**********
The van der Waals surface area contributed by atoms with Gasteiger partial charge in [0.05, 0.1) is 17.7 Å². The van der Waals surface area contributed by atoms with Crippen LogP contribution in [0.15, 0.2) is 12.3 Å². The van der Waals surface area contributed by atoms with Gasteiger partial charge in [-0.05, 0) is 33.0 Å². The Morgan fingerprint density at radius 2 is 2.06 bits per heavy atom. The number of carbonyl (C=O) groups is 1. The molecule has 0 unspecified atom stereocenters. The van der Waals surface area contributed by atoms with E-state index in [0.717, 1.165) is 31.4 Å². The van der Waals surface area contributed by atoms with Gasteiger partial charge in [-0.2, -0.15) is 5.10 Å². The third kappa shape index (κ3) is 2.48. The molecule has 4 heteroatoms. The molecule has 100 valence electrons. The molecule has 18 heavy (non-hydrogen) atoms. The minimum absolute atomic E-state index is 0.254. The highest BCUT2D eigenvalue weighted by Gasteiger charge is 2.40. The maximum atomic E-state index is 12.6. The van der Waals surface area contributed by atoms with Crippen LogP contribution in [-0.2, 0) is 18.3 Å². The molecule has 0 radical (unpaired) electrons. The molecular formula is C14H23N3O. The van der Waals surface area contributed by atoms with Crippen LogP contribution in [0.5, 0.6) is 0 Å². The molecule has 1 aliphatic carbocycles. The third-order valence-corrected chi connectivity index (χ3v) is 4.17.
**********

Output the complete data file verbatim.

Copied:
The van der Waals surface area contributed by atoms with Gasteiger partial charge in [0.05, 0.1) is 17.7 Å². The van der Waals surface area contributed by atoms with Crippen LogP contribution in [0.15, 0.2) is 12.3 Å². The van der Waals surface area contributed by atoms with Gasteiger partial charge in [-0.05, 0) is 33.0 Å². The Morgan fingerprint density at radius 2 is 2.06 bits per heavy atom. The number of carbonyl (C=O) groups is 1. The molecule has 0 unspecified atom stereocenters. The van der Waals surface area contributed by atoms with E-state index in [0.717, 1.165) is 31.4 Å². The van der Waals surface area contributed by atoms with Gasteiger partial charge in [-0.2, -0.15) is 5.10 Å². The third kappa shape index (κ3) is 2.48. The molecule has 4 heteroatoms. The molecule has 100 valence electrons. The molecule has 18 heavy (non-hydrogen) atoms. The minimum absolute atomic E-state index is 0.254. The highest BCUT2D eigenvalue weighted by Gasteiger charge is 2.40. The maximum atomic E-state index is 12.6. The van der Waals surface area contributed by atoms with Crippen LogP contribution in [-0.2, 0) is 18.3 Å². The molecule has 0 radical (unpaired) electrons. The molecular formula is C14H23N3O. The van der Waals surface area contributed by atoms with Crippen LogP contribution in [0.5, 0.6) is 0 Å². The molecule has 1 aliphatic carbocycles. The third-order valence-corrected chi connectivity index (χ3v) is 4.17.